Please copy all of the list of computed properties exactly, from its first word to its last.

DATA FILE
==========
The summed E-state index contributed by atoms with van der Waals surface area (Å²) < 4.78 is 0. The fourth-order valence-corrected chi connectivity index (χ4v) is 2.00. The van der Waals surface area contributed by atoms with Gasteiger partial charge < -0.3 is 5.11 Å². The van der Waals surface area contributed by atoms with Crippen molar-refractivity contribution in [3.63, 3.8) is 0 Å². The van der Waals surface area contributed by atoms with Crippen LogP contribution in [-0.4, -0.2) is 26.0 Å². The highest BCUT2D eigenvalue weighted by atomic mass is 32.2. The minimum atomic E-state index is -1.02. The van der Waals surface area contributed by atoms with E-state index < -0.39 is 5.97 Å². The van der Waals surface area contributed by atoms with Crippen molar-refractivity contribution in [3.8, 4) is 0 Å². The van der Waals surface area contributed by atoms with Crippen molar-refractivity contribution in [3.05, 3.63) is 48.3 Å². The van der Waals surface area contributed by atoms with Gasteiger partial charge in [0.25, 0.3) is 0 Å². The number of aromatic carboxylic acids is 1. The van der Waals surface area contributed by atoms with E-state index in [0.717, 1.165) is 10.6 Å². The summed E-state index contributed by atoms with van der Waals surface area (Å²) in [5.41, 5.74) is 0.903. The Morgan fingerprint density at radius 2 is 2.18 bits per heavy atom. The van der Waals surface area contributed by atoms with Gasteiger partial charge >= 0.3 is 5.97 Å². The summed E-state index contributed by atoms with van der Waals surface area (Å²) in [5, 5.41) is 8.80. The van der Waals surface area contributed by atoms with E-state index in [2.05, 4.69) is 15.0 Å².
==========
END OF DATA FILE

The summed E-state index contributed by atoms with van der Waals surface area (Å²) < 4.78 is 0. The fourth-order valence-corrected chi connectivity index (χ4v) is 2.00. The van der Waals surface area contributed by atoms with Gasteiger partial charge < -0.3 is 5.11 Å². The van der Waals surface area contributed by atoms with Crippen molar-refractivity contribution in [3.63, 3.8) is 0 Å². The van der Waals surface area contributed by atoms with Crippen LogP contribution in [-0.4, -0.2) is 26.0 Å². The highest BCUT2D eigenvalue weighted by atomic mass is 32.2. The minimum atomic E-state index is -1.02. The van der Waals surface area contributed by atoms with E-state index < -0.39 is 5.97 Å². The van der Waals surface area contributed by atoms with Crippen molar-refractivity contribution in [3.8, 4) is 0 Å². The van der Waals surface area contributed by atoms with Crippen molar-refractivity contribution in [3.05, 3.63) is 48.3 Å². The van der Waals surface area contributed by atoms with Gasteiger partial charge in [0.25, 0.3) is 0 Å². The number of aromatic carboxylic acids is 1. The van der Waals surface area contributed by atoms with E-state index in [0.717, 1.165) is 10.6 Å². The summed E-state index contributed by atoms with van der Waals surface area (Å²) in [5.41, 5.74) is 0.903. The Morgan fingerprint density at radius 2 is 2.18 bits per heavy atom. The van der Waals surface area contributed by atoms with Gasteiger partial charge >= 0.3 is 5.97 Å². The summed E-state index contributed by atoms with van der Waals surface area (Å²) in [5, 5.41) is 8.80. The van der Waals surface area contributed by atoms with E-state index in [2.05, 4.69) is 15.0 Å².